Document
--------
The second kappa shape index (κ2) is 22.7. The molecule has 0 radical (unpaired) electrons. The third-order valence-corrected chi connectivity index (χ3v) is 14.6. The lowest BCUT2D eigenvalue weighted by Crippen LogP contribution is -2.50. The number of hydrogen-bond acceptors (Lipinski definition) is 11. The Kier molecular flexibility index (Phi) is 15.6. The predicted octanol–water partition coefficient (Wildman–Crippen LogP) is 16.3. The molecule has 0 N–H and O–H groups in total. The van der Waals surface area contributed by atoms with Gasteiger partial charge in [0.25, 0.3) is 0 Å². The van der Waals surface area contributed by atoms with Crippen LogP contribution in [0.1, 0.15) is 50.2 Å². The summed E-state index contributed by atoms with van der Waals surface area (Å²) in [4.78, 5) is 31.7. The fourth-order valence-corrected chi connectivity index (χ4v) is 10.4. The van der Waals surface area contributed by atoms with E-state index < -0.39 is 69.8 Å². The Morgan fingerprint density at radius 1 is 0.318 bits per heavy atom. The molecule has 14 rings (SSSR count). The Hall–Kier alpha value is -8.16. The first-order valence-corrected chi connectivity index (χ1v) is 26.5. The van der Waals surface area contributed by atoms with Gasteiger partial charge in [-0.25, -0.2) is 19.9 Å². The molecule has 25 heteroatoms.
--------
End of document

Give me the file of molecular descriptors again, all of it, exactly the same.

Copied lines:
The second kappa shape index (κ2) is 22.7. The molecule has 0 radical (unpaired) electrons. The third-order valence-corrected chi connectivity index (χ3v) is 14.6. The lowest BCUT2D eigenvalue weighted by Crippen LogP contribution is -2.50. The number of hydrogen-bond acceptors (Lipinski definition) is 11. The Kier molecular flexibility index (Phi) is 15.6. The predicted octanol–water partition coefficient (Wildman–Crippen LogP) is 16.3. The molecule has 0 N–H and O–H groups in total. The van der Waals surface area contributed by atoms with Gasteiger partial charge in [0.25, 0.3) is 0 Å². The van der Waals surface area contributed by atoms with Crippen LogP contribution in [0.1, 0.15) is 50.2 Å². The summed E-state index contributed by atoms with van der Waals surface area (Å²) in [4.78, 5) is 31.7. The fourth-order valence-corrected chi connectivity index (χ4v) is 10.4. The van der Waals surface area contributed by atoms with E-state index < -0.39 is 69.8 Å². The Morgan fingerprint density at radius 1 is 0.318 bits per heavy atom. The molecule has 14 rings (SSSR count). The Hall–Kier alpha value is -8.16. The first-order valence-corrected chi connectivity index (χ1v) is 26.5. The van der Waals surface area contributed by atoms with Gasteiger partial charge in [-0.25, -0.2) is 19.9 Å². The molecule has 25 heteroatoms.